Italian surveillance software maker, Hacking Team, allegedly breached

Sources said the 400GB of stolen data includes a customer list and revenue received

Hacking Team, an Italian maker of surveillance software, was allegedly breached on Sunday.

Hacking Team, an Italian maker of surveillance software, was allegedly breached on Sunday.

An Italian developer of surveillance software, Hacking Team, which has previously been sharply criticized by digital activists, has apparently suffered a large data breach.

Hacking Team develops surveillance tools that it has maintained are legally sold to governments for law-abiding investigations. But critics contend the company's software has been used to spy on dissidents, human rights activists and journalists.

On Sunday, it appeared that Hacking Team's Twitter feed was taken over. The banner on the page had been changed to "Hacked Team." Several posts contained screenshots that are purportedly of the stolen data, which included emails sent by Hacking Team's founder and CEO, Vincent Vincenzetti.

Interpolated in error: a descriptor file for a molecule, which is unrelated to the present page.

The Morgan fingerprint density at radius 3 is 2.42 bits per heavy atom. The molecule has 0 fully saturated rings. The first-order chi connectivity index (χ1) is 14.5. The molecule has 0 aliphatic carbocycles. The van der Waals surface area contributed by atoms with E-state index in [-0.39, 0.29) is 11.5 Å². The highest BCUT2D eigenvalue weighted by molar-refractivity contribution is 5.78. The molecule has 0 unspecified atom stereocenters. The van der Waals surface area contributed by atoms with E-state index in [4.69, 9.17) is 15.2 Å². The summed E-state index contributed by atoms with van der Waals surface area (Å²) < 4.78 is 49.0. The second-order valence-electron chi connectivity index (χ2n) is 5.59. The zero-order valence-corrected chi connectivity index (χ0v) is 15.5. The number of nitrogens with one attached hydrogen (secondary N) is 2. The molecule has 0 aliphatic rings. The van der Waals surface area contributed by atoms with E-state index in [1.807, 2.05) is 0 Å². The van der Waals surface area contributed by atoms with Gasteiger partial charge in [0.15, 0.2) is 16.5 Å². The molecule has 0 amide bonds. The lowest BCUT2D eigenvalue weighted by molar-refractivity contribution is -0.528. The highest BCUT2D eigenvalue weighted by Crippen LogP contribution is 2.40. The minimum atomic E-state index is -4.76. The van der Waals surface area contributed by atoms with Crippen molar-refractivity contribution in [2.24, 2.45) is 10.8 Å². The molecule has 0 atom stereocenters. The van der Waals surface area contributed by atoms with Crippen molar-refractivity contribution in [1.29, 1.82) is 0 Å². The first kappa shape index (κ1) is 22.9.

Hacking Team officials could not be immediately reached for comment.

The data stolen amounts to some 400GB, according to Christopher Soghoian, principal technologist for the Speech, Privacy and Technology project of the American Civil Liberties Union.

Soghoian, who has frequently criticized Hacking Team, wrote in another Twitter post that the data "dump includes an .xls spreadsheet listing every government client, when they first bought HT and revenue to date."

That kind of data, if accurate, could be immensely damaging to Hacking Team, which has sought to defend its operations amid a variety of accusations from critics over who buys its software and how it's used.

Hacking Team has been under consistent fire from organizations such as the University of Toronto's Citizen Lab. One of Hacking Team's main products is the Remote Control System, which is a suite of tools that enables secret remote access of a computer.

In a February 2014 study, Citizen Lab said RCS appears to have been used by 21 countries such as Azerbaijan, Colombia, Egypt, Ethiopia, Hungary, Italy, Kazakhstan, Korea, Malaysia, Mexico, Morocco, Nigeria, Oman, Panama, Poland, Saudi Arabia, Sudan, Thailand, Turkey, UAE and Uzbekistan.

Some of those countries, Citizen Lab noted, have questionable human rights records, and it's believed that some governments may have used RCS to monitor the activities of civil rights activists.

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